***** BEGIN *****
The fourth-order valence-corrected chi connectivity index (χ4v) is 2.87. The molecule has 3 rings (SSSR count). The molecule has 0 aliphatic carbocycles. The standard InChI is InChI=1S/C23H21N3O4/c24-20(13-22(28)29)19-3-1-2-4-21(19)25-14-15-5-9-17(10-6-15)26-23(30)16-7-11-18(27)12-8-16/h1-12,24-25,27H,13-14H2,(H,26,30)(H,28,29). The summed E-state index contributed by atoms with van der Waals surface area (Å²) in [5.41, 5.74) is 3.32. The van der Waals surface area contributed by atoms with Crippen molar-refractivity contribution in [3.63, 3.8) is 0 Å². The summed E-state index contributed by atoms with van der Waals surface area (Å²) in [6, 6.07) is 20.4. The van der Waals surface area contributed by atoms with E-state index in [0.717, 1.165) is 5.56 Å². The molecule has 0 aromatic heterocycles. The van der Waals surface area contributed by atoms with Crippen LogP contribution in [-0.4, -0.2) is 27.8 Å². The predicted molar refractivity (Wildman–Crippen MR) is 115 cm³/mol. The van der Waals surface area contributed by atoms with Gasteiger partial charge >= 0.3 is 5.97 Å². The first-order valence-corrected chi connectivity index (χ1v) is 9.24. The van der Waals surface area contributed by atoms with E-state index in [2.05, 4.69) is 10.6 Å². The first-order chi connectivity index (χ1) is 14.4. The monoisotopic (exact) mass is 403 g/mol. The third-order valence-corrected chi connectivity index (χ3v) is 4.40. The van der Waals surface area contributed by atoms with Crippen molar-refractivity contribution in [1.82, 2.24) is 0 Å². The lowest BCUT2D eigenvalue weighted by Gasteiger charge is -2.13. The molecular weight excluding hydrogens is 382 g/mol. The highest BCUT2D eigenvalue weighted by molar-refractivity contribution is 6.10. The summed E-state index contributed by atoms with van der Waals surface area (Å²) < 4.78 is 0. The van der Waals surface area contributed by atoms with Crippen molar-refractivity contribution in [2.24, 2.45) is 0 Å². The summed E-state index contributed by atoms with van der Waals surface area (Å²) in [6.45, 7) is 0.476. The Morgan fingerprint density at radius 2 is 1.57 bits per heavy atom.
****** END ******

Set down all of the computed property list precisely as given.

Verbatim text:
The fourth-order valence-corrected chi connectivity index (χ4v) is 2.87. The molecule has 3 rings (SSSR count). The molecule has 0 aliphatic carbocycles. The standard InChI is InChI=1S/C23H21N3O4/c24-20(13-22(28)29)19-3-1-2-4-21(19)25-14-15-5-9-17(10-6-15)26-23(30)16-7-11-18(27)12-8-16/h1-12,24-25,27H,13-14H2,(H,26,30)(H,28,29). The summed E-state index contributed by atoms with van der Waals surface area (Å²) in [5.41, 5.74) is 3.32. The van der Waals surface area contributed by atoms with Crippen molar-refractivity contribution in [3.63, 3.8) is 0 Å². The summed E-state index contributed by atoms with van der Waals surface area (Å²) in [6, 6.07) is 20.4. The van der Waals surface area contributed by atoms with E-state index in [0.717, 1.165) is 5.56 Å². The molecule has 0 aromatic heterocycles. The van der Waals surface area contributed by atoms with Crippen LogP contribution in [-0.4, -0.2) is 27.8 Å². The predicted molar refractivity (Wildman–Crippen MR) is 115 cm³/mol. The van der Waals surface area contributed by atoms with Gasteiger partial charge >= 0.3 is 5.97 Å². The first-order valence-corrected chi connectivity index (χ1v) is 9.24. The van der Waals surface area contributed by atoms with E-state index in [2.05, 4.69) is 10.6 Å². The first-order chi connectivity index (χ1) is 14.4. The monoisotopic (exact) mass is 403 g/mol. The third-order valence-corrected chi connectivity index (χ3v) is 4.40. The van der Waals surface area contributed by atoms with Crippen molar-refractivity contribution in [1.82, 2.24) is 0 Å². The lowest BCUT2D eigenvalue weighted by Gasteiger charge is -2.13. The molecular weight excluding hydrogens is 382 g/mol. The highest BCUT2D eigenvalue weighted by molar-refractivity contribution is 6.10. The summed E-state index contributed by atoms with van der Waals surface area (Å²) < 4.78 is 0. The van der Waals surface area contributed by atoms with Crippen molar-refractivity contribution in [2.24, 2.45) is 0 Å². The summed E-state index contributed by atoms with van der Waals surface area (Å²) in [6.45, 7) is 0.476. The Morgan fingerprint density at radius 2 is 1.57 bits per heavy atom.